Referring now to the embodiment of FIGS. 4-7 wherein rectangular in cross section, gas passages 17' are used in place of gas tubes 17 and a magnetic circuit element 14' is used and the upper manifold 29' is shaped down to a minimum level 47 where element 14' passes thereover in order to keep the magnetic circuit element 14' as short as possible. Component parts and features the same as in the embodiment of FIGS. 1, 2 and 3 are numbered the same without repeating some of the description again, and portions changed, yet related, are given primed numbers with description here directed primarily to those areas of change as a matter of convenience. THe magnetic circuit element 14', indicated in phantom in FIG. 4 and in detail in FIG. 7, is shown to have opposite side arcuate projections 48L and 48R such as to have an arcuate planar area 49 closely adjacent to yet spaced from the top of rotor magnetic material tube 21 for an adequate area in cross section for transmission of the magnetic lines of force thereto even when the rotor 12 is driven in rotation. The magnetic circuit 14' from the opposite side arcuate projections 48L and 48R is shaped to a thickened intermediate interconnect portion 49 extending across the minimum level portion 47, of the upper manifold 29', to a downward depending portion 50. Element 14' portion 50 has an inner arcuate surface 51 conformed to and bearing against the outer surface 52 of the fixed position outer magnetic material cylinder 15 to which it is fastened as by screws (or by a bonding agent). The element 14' is shaped throughtout it's extent to insure adequate cross sectional area for transmission of the magnetic field lines of force therethrough from the top of tube 21 to the outer magnetic circuit material cylinder 15.
The interior detail facing outward from line 6--6 of FIG. 4 of a gas passage member 17' includes a conductive member 39' having a bottom wire extension 40' extending from the interior of member 17' through wall opening 41' and then down the outside of the outer wall 53 of passage member 17'. Passage member 17' outer wall 53 is arched 54 to accomodate the thickness through a length of insulated wire 40' between the outer wall 53 and the inner wall 55 of cylinder 15 down to passage of the insulated wire 40' through opening 42 in cylinder 15 and on to connection with cooling coil 36. THe upper extension 43' of conductive member 39' is flattened against the inside of the outer wall 53 of the gas passage 17' extending upward from wall opening 41' to upper tapered point end 44' adjacent the upper end of gas passage 17'. It should be noted that the poles of the permanent magnets mounted in rotor 12 could be reversed and the same desired operational results obtained by driving the rotor 12 in the opposite direction of rotation than the correct rotational direction of drive for the embodiments shown and described.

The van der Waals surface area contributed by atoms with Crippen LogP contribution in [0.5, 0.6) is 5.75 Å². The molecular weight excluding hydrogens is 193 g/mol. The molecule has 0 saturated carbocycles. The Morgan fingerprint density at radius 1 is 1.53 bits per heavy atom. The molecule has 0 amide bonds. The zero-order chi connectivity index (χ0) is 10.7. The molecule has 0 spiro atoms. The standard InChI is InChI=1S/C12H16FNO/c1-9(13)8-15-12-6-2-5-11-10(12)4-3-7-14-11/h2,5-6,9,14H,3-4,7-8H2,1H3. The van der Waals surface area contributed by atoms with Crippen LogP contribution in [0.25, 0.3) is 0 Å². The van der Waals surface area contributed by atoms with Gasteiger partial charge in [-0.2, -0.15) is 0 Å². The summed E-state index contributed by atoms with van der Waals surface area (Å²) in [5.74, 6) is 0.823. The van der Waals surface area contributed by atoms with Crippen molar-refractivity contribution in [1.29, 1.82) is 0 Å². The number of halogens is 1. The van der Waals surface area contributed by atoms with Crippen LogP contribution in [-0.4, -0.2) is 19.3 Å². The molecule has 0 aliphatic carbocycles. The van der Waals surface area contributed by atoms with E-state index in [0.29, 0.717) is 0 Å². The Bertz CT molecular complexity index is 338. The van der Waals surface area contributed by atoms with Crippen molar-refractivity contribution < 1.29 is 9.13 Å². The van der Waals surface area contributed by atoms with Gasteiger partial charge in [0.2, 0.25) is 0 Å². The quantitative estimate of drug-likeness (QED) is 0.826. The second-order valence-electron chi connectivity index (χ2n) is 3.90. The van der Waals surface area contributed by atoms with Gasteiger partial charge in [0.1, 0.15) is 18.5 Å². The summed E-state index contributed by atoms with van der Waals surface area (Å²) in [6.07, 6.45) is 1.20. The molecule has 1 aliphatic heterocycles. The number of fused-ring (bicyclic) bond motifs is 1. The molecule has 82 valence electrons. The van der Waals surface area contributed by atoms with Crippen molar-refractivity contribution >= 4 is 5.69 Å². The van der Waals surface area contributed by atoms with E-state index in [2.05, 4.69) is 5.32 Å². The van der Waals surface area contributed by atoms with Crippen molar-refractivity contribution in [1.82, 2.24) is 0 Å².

Whereas this invention has been described with respect to several embodiments thereof, it should be realized that various changes may be made without departure from the essential contributions to the art made by the teachings hereof.
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|International Classification||F04D23/00, F25B1/00|
|Cooperative Classification||F25B1/00, F04D23/001|
|European Classification||F04D23/00B, F25B1/00|
|Jan 24, 1995||REMI||Maintenance fee reminder mailed|
|May 15, 1995||FPAY||Fee payment|
Year of fee payment: 4
|May 15, 1995||SULP||Surcharge for late payment|
|Jan 12, 1999||REMI||Maintenance fee reminder mailed|
|Jun 20, 1999||LAPS||Lapse for failure to pay maintenance fees|
|Aug 31, 1999||FP||Expired due to failure to pay maintenance fee|
Effective date: 19990618